Jean Struven was born in Cleveland Heights, Ohio, to an upper-middle-class family. Her early years were uneventful, in 1941, she went to Smith College, and after graduation married James Harris. They moved to affluent Grosse Pointe, Michigan, where Jean followed in the traditional path of housewife and mother. Her marriage lasted nineteen years and ended in divorce at her request. In order to support her two sons, she moved the family to Philadelphia and took a job as a headmistress at a private girl’s school, and thus began a career in school administration.
Shortly after her divorce in 1966, Harris met Dr. Herman (Hy) Tarnower at a party given by mutual friends. There was immediate attraction, followed by a period of courtship, and two months later they became engaged. Hy, however, was unwilling to follow through with the marriage plans; although Harris was disappointed, she continued the relationship on his terms. During a trip to Europe, she became aware of letters addressed to Hy and began to suspect that he was involved with another woman--a suspicion that was soon confirmed.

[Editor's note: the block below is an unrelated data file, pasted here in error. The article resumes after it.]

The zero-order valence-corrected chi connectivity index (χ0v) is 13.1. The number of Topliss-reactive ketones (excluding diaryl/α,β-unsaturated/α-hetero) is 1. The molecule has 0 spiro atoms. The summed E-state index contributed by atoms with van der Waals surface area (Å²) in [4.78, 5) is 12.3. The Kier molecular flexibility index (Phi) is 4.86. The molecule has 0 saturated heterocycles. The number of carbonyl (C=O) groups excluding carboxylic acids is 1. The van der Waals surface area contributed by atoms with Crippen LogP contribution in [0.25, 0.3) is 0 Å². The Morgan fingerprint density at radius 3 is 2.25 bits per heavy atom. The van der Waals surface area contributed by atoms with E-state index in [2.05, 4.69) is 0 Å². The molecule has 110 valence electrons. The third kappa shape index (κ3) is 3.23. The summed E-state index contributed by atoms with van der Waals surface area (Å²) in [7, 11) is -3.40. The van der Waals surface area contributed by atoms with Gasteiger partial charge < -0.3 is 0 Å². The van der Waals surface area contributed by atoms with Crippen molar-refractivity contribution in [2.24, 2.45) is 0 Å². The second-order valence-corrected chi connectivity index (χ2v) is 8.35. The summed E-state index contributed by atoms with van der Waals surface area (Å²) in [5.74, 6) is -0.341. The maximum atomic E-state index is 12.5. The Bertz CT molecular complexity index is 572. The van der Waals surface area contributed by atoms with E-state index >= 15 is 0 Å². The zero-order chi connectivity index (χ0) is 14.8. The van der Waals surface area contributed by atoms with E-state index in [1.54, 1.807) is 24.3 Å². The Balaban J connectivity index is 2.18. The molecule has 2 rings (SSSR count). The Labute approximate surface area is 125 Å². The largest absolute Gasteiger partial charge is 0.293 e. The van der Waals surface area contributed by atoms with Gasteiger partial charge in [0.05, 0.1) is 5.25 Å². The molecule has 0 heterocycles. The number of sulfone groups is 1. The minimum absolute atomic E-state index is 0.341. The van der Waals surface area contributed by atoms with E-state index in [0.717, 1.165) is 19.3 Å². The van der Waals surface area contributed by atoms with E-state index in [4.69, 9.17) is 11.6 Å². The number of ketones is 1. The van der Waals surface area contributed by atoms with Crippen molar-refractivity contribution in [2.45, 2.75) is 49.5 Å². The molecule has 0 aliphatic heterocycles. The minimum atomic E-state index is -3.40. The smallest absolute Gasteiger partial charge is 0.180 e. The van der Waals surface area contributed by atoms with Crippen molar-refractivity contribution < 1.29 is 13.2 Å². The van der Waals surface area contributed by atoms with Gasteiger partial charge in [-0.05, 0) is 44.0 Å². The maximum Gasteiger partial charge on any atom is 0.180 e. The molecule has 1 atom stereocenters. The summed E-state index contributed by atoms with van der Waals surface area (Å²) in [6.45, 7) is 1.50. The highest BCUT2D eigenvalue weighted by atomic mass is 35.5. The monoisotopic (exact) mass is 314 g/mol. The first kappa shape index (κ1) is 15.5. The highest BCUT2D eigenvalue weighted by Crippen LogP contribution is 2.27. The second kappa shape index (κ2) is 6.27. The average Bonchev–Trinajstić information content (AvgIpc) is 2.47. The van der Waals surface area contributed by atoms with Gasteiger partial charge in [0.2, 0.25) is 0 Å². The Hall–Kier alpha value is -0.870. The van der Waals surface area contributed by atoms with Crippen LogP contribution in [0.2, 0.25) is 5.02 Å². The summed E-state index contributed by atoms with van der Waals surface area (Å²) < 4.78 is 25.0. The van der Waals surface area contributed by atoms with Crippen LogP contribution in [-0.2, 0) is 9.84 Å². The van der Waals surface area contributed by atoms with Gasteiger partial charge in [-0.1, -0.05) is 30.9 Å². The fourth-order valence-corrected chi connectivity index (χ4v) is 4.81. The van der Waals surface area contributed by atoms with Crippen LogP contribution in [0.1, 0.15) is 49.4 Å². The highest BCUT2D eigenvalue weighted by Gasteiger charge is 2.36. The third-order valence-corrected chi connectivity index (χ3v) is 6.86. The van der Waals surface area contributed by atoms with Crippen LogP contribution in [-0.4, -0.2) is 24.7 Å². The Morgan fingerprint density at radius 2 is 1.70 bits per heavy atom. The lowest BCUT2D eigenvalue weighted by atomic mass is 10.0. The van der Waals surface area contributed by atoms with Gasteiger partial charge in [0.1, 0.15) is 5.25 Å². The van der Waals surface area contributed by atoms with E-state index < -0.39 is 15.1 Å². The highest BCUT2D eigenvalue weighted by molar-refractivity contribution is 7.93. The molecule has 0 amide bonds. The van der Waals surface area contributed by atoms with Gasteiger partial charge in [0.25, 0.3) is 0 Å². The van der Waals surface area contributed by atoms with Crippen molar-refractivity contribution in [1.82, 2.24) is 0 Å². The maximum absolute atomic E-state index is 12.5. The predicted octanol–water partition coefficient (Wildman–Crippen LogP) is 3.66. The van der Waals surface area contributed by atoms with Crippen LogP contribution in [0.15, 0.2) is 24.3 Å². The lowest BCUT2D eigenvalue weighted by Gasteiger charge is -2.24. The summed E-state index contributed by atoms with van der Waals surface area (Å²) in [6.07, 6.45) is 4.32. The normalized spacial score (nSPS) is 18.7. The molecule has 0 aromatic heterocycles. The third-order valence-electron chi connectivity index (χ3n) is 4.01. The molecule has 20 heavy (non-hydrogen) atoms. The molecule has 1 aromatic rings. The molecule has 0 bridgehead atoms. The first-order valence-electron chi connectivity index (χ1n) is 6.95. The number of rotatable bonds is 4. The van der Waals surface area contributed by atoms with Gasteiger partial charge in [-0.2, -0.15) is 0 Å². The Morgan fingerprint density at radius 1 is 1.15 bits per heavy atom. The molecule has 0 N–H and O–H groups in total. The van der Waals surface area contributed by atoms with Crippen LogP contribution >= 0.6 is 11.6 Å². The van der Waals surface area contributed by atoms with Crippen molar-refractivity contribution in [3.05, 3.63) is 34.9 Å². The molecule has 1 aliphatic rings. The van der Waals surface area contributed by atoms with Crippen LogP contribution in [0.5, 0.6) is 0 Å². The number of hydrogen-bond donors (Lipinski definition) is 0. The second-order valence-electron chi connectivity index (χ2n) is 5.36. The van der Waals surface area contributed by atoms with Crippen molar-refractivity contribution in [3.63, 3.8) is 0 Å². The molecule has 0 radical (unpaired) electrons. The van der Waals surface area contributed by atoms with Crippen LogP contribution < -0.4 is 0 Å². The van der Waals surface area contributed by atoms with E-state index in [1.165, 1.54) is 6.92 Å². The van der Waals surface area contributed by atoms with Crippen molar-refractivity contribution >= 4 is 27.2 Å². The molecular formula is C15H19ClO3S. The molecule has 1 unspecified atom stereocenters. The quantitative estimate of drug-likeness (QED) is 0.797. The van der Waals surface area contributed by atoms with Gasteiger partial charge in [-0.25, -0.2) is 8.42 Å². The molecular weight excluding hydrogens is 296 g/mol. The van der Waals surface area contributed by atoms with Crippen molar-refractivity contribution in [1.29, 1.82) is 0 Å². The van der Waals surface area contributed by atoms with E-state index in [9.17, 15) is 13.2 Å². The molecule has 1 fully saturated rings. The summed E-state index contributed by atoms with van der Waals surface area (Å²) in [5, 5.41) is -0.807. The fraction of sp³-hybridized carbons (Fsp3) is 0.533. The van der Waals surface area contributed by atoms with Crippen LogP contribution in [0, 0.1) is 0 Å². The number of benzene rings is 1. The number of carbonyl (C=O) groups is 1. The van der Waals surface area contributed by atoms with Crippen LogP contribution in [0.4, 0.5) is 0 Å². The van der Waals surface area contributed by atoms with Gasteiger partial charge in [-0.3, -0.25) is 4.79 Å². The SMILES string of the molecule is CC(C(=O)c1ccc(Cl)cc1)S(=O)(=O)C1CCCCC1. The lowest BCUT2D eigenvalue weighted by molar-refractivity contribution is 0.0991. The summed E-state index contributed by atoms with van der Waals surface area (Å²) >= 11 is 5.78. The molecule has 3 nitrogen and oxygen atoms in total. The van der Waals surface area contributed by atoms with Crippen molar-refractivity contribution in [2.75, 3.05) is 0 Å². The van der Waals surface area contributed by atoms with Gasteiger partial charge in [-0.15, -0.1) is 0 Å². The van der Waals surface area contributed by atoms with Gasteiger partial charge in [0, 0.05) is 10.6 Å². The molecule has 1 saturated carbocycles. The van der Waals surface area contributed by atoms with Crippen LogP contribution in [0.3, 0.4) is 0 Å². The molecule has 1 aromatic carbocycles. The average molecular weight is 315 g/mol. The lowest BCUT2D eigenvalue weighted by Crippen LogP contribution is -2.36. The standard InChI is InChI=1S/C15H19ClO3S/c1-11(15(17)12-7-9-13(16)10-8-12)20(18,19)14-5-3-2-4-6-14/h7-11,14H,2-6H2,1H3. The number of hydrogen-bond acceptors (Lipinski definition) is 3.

Deep depression and a sense of futility drove Harris to despair and thoughts of suicide. It was while in this frame of mind that she went to Hy’s house with the intent of killing herself after their meeting; through a series of unfortunate events, Tarnower was killed instead.
This lengthy book provides an interesting look into the character of Jean Harris and raises some pertinent questions as to the handling of the trial by the prosecution. Also note-worthy is Harris’ concern for prison reform and the children of women inmates.